STARRING: Val Kilmer, Carrie-Anne Moss, Tom Sizemore, Benjamin Bratt, Terence Stamp

2000, 116 Minutes, Directed by: Antony Hoffman

As the voice-over at the beginning of Red Planet informs us, in the future, after realising that Earth will one day be uninhabitable because of our pollution, plans are made to terraform and eventually colonise Mars. 

Terraforming basically means making changes to a planet's ecosystem to make it capable of sustaining human life, in this case, creating a breathable atmosphere. "Shake and bake planets" as characters in Aliens referred to it. Apparently the concept is within the realm of the possible and one that scientists have been toying around with.

However, things go wrong and a manned mission is sent to Mars to investigate. For some reason the mission is led by someone named Bowman (after a character in 2001: A Space Odyssey) and is played by the babe from The Matrix . . .

Does humanity have any intrinsic right to use up and destroy one planet, and then simply move on to the next one to use up and destroy it also? Should Mars be radically changed, or should the planet be declared one big nature reserve and left alone? These are the sort of questions that characters in Kim Stanley Robinson's brilliant Red Mars trilogy of books discussed a lot, but they are not the sort of question that seems to bother any of the characters in Red Planet. The only character remotely interested in philosophical issues of any sort dies early on in the movie (just like a similar character in the pathetic Supernova, which I also recently saw), so we're stuck with a Val Kilmer with hair dyed yellow instead.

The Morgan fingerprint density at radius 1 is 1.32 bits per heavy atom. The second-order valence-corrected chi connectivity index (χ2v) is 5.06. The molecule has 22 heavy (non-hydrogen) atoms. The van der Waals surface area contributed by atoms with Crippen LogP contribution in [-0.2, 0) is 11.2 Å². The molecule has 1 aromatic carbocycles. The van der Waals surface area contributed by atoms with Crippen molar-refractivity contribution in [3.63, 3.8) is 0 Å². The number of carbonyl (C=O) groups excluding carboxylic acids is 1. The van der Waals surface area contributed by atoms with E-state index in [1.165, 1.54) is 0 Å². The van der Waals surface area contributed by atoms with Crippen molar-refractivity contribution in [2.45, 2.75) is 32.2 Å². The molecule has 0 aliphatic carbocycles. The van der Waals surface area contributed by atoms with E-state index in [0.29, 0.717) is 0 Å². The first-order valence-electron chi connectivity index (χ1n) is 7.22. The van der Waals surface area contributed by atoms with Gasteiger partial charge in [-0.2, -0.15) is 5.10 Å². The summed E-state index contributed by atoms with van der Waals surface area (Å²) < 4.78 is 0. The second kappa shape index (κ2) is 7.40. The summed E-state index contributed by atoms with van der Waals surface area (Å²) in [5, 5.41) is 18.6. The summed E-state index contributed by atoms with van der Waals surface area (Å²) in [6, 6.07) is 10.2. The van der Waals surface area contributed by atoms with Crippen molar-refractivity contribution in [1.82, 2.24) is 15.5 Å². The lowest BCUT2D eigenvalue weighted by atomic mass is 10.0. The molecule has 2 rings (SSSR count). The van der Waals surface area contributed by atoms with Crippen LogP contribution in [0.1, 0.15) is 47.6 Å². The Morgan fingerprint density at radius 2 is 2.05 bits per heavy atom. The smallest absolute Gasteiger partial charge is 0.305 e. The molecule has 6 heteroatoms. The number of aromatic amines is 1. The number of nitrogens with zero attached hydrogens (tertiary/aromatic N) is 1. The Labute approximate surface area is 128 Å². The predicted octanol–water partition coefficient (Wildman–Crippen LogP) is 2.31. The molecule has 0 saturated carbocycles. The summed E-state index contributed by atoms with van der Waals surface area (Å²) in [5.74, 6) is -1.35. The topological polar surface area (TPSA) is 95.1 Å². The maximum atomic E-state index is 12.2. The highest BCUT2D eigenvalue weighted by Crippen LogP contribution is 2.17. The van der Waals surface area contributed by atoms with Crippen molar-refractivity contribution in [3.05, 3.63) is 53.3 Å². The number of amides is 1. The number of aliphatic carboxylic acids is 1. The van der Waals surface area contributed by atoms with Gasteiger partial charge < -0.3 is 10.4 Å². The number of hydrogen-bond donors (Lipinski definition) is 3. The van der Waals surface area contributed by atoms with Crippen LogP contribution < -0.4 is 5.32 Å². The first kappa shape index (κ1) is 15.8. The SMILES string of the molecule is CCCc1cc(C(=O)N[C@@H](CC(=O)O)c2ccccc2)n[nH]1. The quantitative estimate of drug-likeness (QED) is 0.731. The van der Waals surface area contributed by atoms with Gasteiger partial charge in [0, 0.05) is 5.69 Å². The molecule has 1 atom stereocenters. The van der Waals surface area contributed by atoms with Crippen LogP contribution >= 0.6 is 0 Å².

It's a shame that according to Red Planet one would only want to want to leave Mars as soon as one has landed on it. At one point Val Kilmer gives the planet the finger and growls "fuck this planet." Forget about sense of wonder at having landed on another planet. However, once you have accepted that Red Planet isn't interested in being a serious movie about going to Mars, but instead a big budgeted B-movie, then you're on your way to a more passable time at the cinemas. Does Red Planet have any alien bugs? Check. A haywire killer robot? Check. Carrie Ann Moss in the shower. Check - although you don't see much I'm afraid.

Anyway, judging from the above you might think that Red Planet is fun. Actually it's not really. It's better than that other recent Mars movie, Mission to Mars, but that isn't too much of a recommendation when one thinks about it. 

It's a passable way to pass two hours if you've really got nothing better to do. The special effects are okay, so is the music and the production designs. Some of the hardware is interesting (the robot dog and the Martian landing vehicle). The dialogue and acting is bland, and the story is predictable. However, the net effect is simply mediocre. Red Planet is one of those movies that you won't discuss walking out of the cinema and will forget ever having seen within a day or two.



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